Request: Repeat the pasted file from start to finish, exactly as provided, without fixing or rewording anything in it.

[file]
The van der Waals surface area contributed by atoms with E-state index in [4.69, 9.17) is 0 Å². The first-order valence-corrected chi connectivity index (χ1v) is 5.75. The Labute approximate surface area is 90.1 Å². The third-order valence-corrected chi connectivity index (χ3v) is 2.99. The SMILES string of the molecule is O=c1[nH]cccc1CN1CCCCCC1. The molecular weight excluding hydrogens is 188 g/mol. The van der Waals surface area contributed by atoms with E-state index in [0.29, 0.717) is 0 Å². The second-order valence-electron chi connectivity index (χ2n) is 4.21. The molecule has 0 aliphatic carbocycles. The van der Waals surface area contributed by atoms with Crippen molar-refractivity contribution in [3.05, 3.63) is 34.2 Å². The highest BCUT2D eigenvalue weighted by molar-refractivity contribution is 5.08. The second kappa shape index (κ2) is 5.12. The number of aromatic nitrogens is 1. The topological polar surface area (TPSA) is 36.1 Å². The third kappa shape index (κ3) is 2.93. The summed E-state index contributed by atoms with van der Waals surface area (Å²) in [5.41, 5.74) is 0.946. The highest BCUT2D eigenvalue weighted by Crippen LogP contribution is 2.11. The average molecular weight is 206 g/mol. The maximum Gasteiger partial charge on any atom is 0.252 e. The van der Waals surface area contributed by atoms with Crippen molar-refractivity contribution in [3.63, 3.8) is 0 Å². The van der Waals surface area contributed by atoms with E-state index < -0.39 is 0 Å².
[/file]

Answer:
The van der Waals surface area contributed by atoms with E-state index in [4.69, 9.17) is 0 Å². The first-order valence-corrected chi connectivity index (χ1v) is 5.75. The Labute approximate surface area is 90.1 Å². The third-order valence-corrected chi connectivity index (χ3v) is 2.99. The SMILES string of the molecule is O=c1[nH]cccc1CN1CCCCCC1. The molecular weight excluding hydrogens is 188 g/mol. The van der Waals surface area contributed by atoms with E-state index in [0.29, 0.717) is 0 Å². The second-order valence-electron chi connectivity index (χ2n) is 4.21. The molecule has 0 aliphatic carbocycles. The van der Waals surface area contributed by atoms with Crippen molar-refractivity contribution in [3.05, 3.63) is 34.2 Å². The highest BCUT2D eigenvalue weighted by molar-refractivity contribution is 5.08. The second kappa shape index (κ2) is 5.12. The number of aromatic nitrogens is 1. The topological polar surface area (TPSA) is 36.1 Å². The third kappa shape index (κ3) is 2.93. The summed E-state index contributed by atoms with van der Waals surface area (Å²) in [5.41, 5.74) is 0.946. The highest BCUT2D eigenvalue weighted by Crippen LogP contribution is 2.11. The average molecular weight is 206 g/mol. The maximum Gasteiger partial charge on any atom is 0.252 e. The van der Waals surface area contributed by atoms with Crippen molar-refractivity contribution in [3.63, 3.8) is 0 Å². The van der Waals surface area contributed by atoms with E-state index < -0.39 is 0 Å².